If you want to see pictures of notable scientists you’ve never seen before, you’re in the right place! The goal here is to put faces to names you may know, but most often won’t.
Groups that are under-represented in science fields end up even more under-represented in our image of the professions. That’s why “Missing Scientists’ Faces” leans heavily in the opposite direction. And it’s centered around Wikipedia, making it globally accessible, and a great way to crowdsource science’s historic record. You can catch up on the backstory here.
This first big post covers the first few weeks of March. Expect to see a post about once a week, even if it’s a short one. You can keep up with how this project develops, with just one email a week. In this first post, you can check out:
The first batch of new recent images comes from a mix of crowdsourcing, targeted searching, and serendipity. The people were born between 1856 and 1963:
- Evelyn Boyd Granville (b 1924) – the second African-American woman to get a PhD in mathematics (1949), moving into computer programming with IBM in the 1950s, then to NASA in the 1960s to work on Apollo missions, then to being Professor of Mathematics at California State University.
- Lydia Villa-Komaroff (b 1947) – a molecular and cellular biologist, who is the third Mexican-American woman to receive a PhD in this field (1975). She is known for co-discovering how bacterial cells can generate insulin, and is a co-founding member of The Society for the Advancement of Chicanos/Hispanics and Native Americans in Science (SACNAS).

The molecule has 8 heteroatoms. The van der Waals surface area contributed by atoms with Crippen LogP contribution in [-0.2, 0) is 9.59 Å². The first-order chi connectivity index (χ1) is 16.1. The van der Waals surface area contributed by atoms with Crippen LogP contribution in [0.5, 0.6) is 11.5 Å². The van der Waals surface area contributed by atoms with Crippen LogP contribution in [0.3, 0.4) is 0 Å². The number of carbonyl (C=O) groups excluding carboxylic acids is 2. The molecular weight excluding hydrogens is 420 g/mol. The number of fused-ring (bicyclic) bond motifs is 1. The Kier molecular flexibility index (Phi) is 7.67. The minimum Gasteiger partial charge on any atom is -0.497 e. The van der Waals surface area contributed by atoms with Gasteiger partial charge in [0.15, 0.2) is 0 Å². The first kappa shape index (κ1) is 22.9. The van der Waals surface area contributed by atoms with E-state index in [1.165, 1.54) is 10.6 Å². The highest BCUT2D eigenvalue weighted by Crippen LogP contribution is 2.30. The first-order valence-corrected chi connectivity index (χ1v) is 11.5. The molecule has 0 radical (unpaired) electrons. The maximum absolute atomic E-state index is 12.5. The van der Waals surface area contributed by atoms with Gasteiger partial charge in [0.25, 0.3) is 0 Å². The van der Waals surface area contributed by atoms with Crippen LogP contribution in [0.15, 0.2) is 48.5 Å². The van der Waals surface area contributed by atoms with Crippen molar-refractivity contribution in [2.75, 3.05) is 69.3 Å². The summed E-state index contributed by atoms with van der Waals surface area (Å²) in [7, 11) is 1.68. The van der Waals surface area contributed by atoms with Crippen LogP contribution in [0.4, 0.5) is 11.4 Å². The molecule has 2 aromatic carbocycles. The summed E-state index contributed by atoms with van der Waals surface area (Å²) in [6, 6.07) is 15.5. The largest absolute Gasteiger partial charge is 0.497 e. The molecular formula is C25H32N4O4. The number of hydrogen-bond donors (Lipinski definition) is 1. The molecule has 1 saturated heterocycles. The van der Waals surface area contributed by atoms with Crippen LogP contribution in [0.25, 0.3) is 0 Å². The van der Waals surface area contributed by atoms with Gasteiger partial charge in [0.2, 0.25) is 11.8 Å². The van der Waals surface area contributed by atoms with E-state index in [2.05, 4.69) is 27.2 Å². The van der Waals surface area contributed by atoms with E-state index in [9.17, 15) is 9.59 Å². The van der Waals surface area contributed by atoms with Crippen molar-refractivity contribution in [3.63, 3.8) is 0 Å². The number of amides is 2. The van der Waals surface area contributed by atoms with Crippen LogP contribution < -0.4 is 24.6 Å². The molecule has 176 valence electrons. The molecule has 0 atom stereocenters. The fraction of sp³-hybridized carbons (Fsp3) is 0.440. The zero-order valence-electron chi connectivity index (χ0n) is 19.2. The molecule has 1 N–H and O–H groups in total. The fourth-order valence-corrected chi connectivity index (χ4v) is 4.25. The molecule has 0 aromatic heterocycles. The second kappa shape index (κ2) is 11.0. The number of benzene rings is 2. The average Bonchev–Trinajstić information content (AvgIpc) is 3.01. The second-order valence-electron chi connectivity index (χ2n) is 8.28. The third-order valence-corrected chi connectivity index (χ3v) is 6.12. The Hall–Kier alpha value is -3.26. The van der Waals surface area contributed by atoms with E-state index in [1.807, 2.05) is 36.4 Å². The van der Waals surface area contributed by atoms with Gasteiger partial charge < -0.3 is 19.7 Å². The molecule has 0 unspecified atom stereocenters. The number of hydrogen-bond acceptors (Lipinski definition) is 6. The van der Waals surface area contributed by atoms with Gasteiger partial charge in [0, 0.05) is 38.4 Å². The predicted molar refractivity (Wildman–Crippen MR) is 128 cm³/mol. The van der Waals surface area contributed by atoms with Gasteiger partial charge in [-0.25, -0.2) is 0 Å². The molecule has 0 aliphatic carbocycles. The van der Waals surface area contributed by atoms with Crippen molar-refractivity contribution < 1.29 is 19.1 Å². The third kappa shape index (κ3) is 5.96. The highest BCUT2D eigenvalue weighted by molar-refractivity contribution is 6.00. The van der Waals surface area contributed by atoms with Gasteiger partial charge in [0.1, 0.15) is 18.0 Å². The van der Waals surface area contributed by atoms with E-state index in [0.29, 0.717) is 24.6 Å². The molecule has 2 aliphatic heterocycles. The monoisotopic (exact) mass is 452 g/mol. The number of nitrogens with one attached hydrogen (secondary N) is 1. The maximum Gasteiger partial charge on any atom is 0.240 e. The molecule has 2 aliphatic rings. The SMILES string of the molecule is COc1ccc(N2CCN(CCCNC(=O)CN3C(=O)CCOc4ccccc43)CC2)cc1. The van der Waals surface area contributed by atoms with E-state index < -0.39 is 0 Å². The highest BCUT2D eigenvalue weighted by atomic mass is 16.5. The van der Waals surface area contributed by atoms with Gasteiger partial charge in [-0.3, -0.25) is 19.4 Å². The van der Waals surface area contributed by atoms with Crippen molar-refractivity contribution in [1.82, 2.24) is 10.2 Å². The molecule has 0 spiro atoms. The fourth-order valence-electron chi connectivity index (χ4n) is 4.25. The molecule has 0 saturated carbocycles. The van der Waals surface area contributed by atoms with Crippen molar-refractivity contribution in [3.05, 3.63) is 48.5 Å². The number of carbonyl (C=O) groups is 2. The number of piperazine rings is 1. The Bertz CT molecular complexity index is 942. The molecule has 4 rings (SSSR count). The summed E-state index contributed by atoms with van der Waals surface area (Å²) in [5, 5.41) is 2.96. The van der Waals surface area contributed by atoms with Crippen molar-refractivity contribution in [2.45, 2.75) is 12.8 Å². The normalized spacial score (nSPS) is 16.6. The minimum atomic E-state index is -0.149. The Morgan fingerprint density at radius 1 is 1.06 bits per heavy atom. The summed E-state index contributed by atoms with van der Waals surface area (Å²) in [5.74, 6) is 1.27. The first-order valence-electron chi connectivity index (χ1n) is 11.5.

- Nathan Francis Mossell (1856-1946) was the first African-American graduate of the University of Pennsylvania School of Medicine, studied in London as well, and helped found, then lead, the Frederick Douglass Memorial Hospital and Training School in Philadelphia. This adds an image when he was older to his Wikipedia page.
- Aprille Ericsson (1963-) – aerospace engineer at NASA. First woman to earn a PhD in mechanical engineering at Howard University, first African-American woman to earn a PhD in engineering at the NASA Goddard Space Flight Center. She has been working on the Mars mission. Sourced by: Nature, in its story about MissingSciFaces.
This second batch are all MacArthur Fellows – scientists awarded “the genius grant”. Jennifer Richeson was the one I was looking for: she pointed me to her MacArthur program portraits. All those photos are in the public domain – but not in Wikipedia. Here is a small subset:
- Jennifer Richeson (1972-) – social psychologist and Professor at Northwestern University, MacArthur Fellowship (the genius grant). She researches interracial relations, including using brain imaging studies. Sourced by: Jennifer Richeson responded to a direct request on Twitter.
- Lisa Cooper (b 1963) – a public health physician and epidemiologist born in Liberia, who is a Professor at Johns Hopkins University. She is known for her research on the impact of race, ethnicity, and gender on the doctor-patient relationship and health disparities.
- Mercedes Doretti (b 1959) – an Argentinian forensic anthropologist who founded the Argentine Forensic Anthropology Team, working on finding evidence of crimes against humanity.